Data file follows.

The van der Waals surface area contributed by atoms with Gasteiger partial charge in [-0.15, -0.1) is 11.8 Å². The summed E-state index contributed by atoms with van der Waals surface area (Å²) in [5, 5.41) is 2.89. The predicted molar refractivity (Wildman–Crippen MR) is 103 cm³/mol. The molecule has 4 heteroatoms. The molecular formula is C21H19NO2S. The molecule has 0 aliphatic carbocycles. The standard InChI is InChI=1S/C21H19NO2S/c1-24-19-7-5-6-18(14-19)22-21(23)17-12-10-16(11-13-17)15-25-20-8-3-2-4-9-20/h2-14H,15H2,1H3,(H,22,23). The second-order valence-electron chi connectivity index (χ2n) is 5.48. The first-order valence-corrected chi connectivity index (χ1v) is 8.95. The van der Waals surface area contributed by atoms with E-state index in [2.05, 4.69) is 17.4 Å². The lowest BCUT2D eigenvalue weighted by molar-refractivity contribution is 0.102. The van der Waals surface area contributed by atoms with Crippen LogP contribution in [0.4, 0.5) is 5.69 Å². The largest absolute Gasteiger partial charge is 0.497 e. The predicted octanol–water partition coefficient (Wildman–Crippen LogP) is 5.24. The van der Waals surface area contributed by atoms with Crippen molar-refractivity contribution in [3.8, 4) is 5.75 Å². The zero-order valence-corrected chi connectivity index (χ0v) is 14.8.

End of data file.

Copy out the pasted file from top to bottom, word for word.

The van der Waals surface area contributed by atoms with Gasteiger partial charge in [-0.15, -0.1) is 11.8 Å². The summed E-state index contributed by atoms with van der Waals surface area (Å²) in [5, 5.41) is 2.89. The predicted molar refractivity (Wildman–Crippen MR) is 103 cm³/mol. The molecule has 4 heteroatoms. The molecular formula is C21H19NO2S. The molecule has 0 aliphatic carbocycles. The standard InChI is InChI=1S/C21H19NO2S/c1-24-19-7-5-6-18(14-19)22-21(23)17-12-10-16(11-13-17)15-25-20-8-3-2-4-9-20/h2-14H,15H2,1H3,(H,22,23). The second-order valence-electron chi connectivity index (χ2n) is 5.48. The first-order valence-corrected chi connectivity index (χ1v) is 8.95. The van der Waals surface area contributed by atoms with E-state index in [2.05, 4.69) is 17.4 Å². The lowest BCUT2D eigenvalue weighted by molar-refractivity contribution is 0.102. The van der Waals surface area contributed by atoms with Crippen LogP contribution in [0.4, 0.5) is 5.69 Å². The largest absolute Gasteiger partial charge is 0.497 e. The predicted octanol–water partition coefficient (Wildman–Crippen LogP) is 5.24. The van der Waals surface area contributed by atoms with Crippen molar-refractivity contribution in [3.8, 4) is 5.75 Å². The zero-order valence-corrected chi connectivity index (χ0v) is 14.8.